• Display Only - Don't get Display Only and Non-Exclusive confused.  Display Only cannot be used if you're going to submit for upfront.  Display Only is the only option where you not only retain the rights to your work but also can remove it from the site at your leisure.
How should you publish your work?

I started on AC publishing everything as Exclusive.  Why?  Because at the time, I really couldn't see that I would have a need for it otherwise.  I could make more money by offering it as Exclusive, right?

While others may disagree, I have never seen a significant difference in upfront pay between offering content for exclusive and offering content non-exclusive.  Beyond that, I later got a gig as an associate editor for a parenting site.  When I realized that I could've reused my parenting articles that I'd published on AC if I'd only offered them non-exclusive, I could've kicked myself.  I could've made more money off those articles by retaining the rights then I could have by offering it exclusive to AC.  It is my advice that when submitting for upfront, you chose non-exclusive.  You never know what situation or gig you'll get in the future where you can make more money from those articles.  I, myself, used to run a site and was constantly on the lookout for articles on AC that I could display on it.  I would write the contributor, offer money for the article if the rights were non-exclusive or display only, and was shocked at how many people didn't know that I wouldn't be able to use the article if it was exclusive.  They lost out on the money I was offering.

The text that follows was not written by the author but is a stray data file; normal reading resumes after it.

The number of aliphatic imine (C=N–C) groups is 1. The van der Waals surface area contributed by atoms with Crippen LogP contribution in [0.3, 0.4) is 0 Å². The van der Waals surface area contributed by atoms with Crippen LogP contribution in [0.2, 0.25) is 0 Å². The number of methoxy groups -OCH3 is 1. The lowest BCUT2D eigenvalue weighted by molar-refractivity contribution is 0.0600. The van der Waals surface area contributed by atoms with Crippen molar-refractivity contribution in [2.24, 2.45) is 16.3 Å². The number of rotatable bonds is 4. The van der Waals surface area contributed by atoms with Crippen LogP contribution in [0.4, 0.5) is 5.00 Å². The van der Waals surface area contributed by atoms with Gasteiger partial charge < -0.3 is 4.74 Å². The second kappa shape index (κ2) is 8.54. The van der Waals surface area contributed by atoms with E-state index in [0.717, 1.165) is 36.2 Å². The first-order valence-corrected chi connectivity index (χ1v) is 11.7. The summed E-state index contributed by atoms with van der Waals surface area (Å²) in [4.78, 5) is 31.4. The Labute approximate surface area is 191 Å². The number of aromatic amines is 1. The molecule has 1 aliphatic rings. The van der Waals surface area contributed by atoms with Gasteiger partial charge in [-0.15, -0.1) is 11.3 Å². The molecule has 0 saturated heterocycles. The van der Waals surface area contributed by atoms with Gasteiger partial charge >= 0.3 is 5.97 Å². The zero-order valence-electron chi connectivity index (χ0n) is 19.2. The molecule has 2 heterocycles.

Okay, so exclusive and non-exclusive is covered.  What about Display Only?  In situations where you can't get upfront for an article (like for creative writing, poetry, opinion, reviews), I would suggest offering those for Display Only.  This way, you have the power to remove them at some point in the future should you need or want to.

Wednesday, July 7, 2010

How to Keep Readers Interested in Your Articles

How to Keep Readers Interested in Your Articles
If you expect to make money in online article writing, you need to develop an audience. First, you need to draw readers in via promotion, SEO, and the like. But once they are there, you need to figure out how to keep readers interested.
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Why Am I Not Making Money at AC? Page Views, Offers, and More

Another great one from Lynn Lomasi...

Why Am I Not Making Money at AC? Page Views, Offers, and More
Struggling to make money writing for AC? About to give up and decide it just isn't for you. Maybe you just need a quick refresher on writing for AC and the web in general. As an experienced AC Contributor and web writer, perhaps I can help.